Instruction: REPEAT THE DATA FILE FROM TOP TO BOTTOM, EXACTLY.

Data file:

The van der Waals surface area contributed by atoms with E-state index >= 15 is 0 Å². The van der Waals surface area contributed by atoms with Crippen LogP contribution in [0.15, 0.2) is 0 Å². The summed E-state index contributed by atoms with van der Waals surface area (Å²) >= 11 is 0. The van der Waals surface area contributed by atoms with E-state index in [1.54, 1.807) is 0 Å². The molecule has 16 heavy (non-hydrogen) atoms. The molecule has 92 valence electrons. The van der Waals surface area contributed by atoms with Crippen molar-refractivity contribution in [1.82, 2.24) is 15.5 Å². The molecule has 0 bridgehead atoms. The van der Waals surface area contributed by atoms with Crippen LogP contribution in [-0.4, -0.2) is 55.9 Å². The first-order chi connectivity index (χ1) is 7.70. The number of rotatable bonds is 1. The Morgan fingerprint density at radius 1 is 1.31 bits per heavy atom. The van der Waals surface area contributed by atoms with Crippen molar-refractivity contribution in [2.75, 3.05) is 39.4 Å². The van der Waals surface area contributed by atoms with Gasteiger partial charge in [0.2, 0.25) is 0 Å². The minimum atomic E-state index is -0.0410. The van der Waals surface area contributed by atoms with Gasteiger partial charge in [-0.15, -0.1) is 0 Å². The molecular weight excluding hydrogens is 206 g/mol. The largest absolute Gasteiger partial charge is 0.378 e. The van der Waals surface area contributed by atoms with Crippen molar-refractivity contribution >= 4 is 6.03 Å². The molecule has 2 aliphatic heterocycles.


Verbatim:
The van der Waals surface area contributed by atoms with E-state index >= 15 is 0 Å². The van der Waals surface area contributed by atoms with Crippen LogP contribution in [0.15, 0.2) is 0 Å². The summed E-state index contributed by atoms with van der Waals surface area (Å²) >= 11 is 0. The van der Waals surface area contributed by atoms with E-state index in [1.54, 1.807) is 0 Å². The molecule has 16 heavy (non-hydrogen) atoms. The molecule has 92 valence electrons. The van der Waals surface area contributed by atoms with Crippen molar-refractivity contribution in [1.82, 2.24) is 15.5 Å². The molecule has 0 bridgehead atoms. The van der Waals surface area contributed by atoms with Crippen LogP contribution in [-0.4, -0.2) is 55.9 Å². The first-order chi connectivity index (χ1) is 7.70. The number of rotatable bonds is 1. The Morgan fingerprint density at radius 1 is 1.31 bits per heavy atom. The van der Waals surface area contributed by atoms with Crippen molar-refractivity contribution in [2.75, 3.05) is 39.4 Å². The van der Waals surface area contributed by atoms with Gasteiger partial charge in [0.2, 0.25) is 0 Å². The minimum atomic E-state index is -0.0410. The van der Waals surface area contributed by atoms with Gasteiger partial charge in [-0.15, -0.1) is 0 Å². The molecular weight excluding hydrogens is 206 g/mol. The largest absolute Gasteiger partial charge is 0.378 e. The van der Waals surface area contributed by atoms with Crippen molar-refractivity contribution >= 4 is 6.03 Å². The molecule has 2 aliphatic heterocycles.